keywords = "moral circle, moral decision making, moral expansiveness, moral flexibility, morality",
author = "Daniel Crimston and Hornsey, {Matthew J.} and Bain, {Paul G.} and Brock Bastian",
year = "2018",
month = "2",
day = "1",
doi = "10.1177/0963721417730888",
language = "English",
volume = "27",
pages = "14--19",
journal = "Current Directions in Psychological Science",
issn = "0963-7214",
publisher = "Sage Publications",
number = "1",

}

TY - JOUR

T1 - Toward a Psychology of Moral Expansiveness

AU - Crimston, Daniel

AU - Hornsey, Matthew J.

AU - Bain, Paul G.

AU - Bastian, Brock

PY - 2018/2/1

Y1 - 2018/2/1

N2 - Theorists have long noted that people’s moral circles have expanded over the course of history, with modern people extending moral concern to entities—both human and nonhuman—that our ancestors would never have considered including within their moral boundaries. In recent decades, researchers have sought a comprehensive understanding of the psychology of moral expansiveness. We first review the history of conceptual and methodological approaches in understanding our moral boundaries, with a particular focus on the recently developed Moral Expansiveness Scale. We then explore individual differences in moral expansiveness, attributes of entities that predict their inclusion in moral circles, and cognitive and motivational factors that help explain what we include within our moral boundaries and why they may shrink or expand. Throughout, we highlight the consequences of these psychological effects for real-world ethical decision making.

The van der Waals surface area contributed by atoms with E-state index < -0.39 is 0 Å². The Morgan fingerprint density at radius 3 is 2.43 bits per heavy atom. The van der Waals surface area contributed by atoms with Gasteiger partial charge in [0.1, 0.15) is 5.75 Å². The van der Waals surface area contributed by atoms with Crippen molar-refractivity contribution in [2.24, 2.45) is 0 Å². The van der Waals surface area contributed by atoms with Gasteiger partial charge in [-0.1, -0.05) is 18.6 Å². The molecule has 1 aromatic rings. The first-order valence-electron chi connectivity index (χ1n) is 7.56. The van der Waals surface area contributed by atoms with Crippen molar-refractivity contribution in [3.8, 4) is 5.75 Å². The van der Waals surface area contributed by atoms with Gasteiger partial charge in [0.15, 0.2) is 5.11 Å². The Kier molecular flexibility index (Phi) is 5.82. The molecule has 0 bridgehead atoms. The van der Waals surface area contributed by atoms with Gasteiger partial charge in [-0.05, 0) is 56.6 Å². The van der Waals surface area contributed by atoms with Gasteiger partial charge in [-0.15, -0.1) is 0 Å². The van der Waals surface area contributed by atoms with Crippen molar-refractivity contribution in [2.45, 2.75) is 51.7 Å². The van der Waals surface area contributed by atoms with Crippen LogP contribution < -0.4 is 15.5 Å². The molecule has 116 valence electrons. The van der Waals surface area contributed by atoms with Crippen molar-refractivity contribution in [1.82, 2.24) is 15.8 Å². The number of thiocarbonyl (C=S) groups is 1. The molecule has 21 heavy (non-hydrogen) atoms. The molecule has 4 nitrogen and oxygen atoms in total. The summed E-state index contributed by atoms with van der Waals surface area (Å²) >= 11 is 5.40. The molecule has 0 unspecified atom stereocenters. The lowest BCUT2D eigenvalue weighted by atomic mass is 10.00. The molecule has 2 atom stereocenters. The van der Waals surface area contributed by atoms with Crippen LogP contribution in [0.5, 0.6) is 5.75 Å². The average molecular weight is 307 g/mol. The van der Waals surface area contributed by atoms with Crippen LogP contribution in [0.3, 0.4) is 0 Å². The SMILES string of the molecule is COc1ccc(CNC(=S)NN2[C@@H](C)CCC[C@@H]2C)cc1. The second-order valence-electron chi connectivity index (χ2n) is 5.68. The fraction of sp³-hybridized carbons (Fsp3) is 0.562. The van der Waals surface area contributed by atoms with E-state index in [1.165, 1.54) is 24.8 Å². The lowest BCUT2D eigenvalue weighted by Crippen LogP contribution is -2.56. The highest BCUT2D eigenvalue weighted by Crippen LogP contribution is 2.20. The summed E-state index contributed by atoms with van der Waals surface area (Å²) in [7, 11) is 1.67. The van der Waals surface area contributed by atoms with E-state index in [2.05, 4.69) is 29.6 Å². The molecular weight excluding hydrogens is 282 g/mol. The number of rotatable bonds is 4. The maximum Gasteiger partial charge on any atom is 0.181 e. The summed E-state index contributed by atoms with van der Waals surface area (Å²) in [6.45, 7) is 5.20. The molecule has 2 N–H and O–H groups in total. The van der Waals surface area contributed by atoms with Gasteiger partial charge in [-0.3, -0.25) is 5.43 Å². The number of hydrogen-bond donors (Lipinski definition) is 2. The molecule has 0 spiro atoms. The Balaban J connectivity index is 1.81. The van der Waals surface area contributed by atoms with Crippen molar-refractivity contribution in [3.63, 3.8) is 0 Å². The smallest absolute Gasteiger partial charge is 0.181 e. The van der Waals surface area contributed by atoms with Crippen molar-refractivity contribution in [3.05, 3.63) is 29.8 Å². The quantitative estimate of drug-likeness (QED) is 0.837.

AB - Theorists have long noted that people’s moral circles have expanded over the course of history, with modern people extending moral concern to entities—both human and nonhuman—that our ancestors would never have considered including within their moral boundaries. In recent decades, researchers have sought a comprehensive understanding of the psychology of moral expansiveness. We first review the history of conceptual and methodological approaches in understanding our moral boundaries, with a particular focus on the recently developed Moral Expansiveness Scale. We then explore individual differences in moral expansiveness, attributes of entities that predict their inclusion in moral circles, and cognitive and motivational factors that help explain what we include within our moral boundaries and why they may shrink or expand. Throughout, we highlight the consequences of these psychological effects for real-world ethical decision making.

KW - moral circle

KW - moral decision making

KW - moral expansiveness

KW - moral flexibility

KW - morality

UR - http://www.scopus.com/inward/record.url?scp=85041859457&partnerID=8YFLogxK

U2 - 10.1177/0963721417730888

DO - 10.1177/0963721417730888

M3 - Article

VL - 27

SP - 14

EP - 19

JO - Current Directions in Psychological Science

JF - Current Directions in Psychological Science

SN - 0963-7214

IS - 1

ER -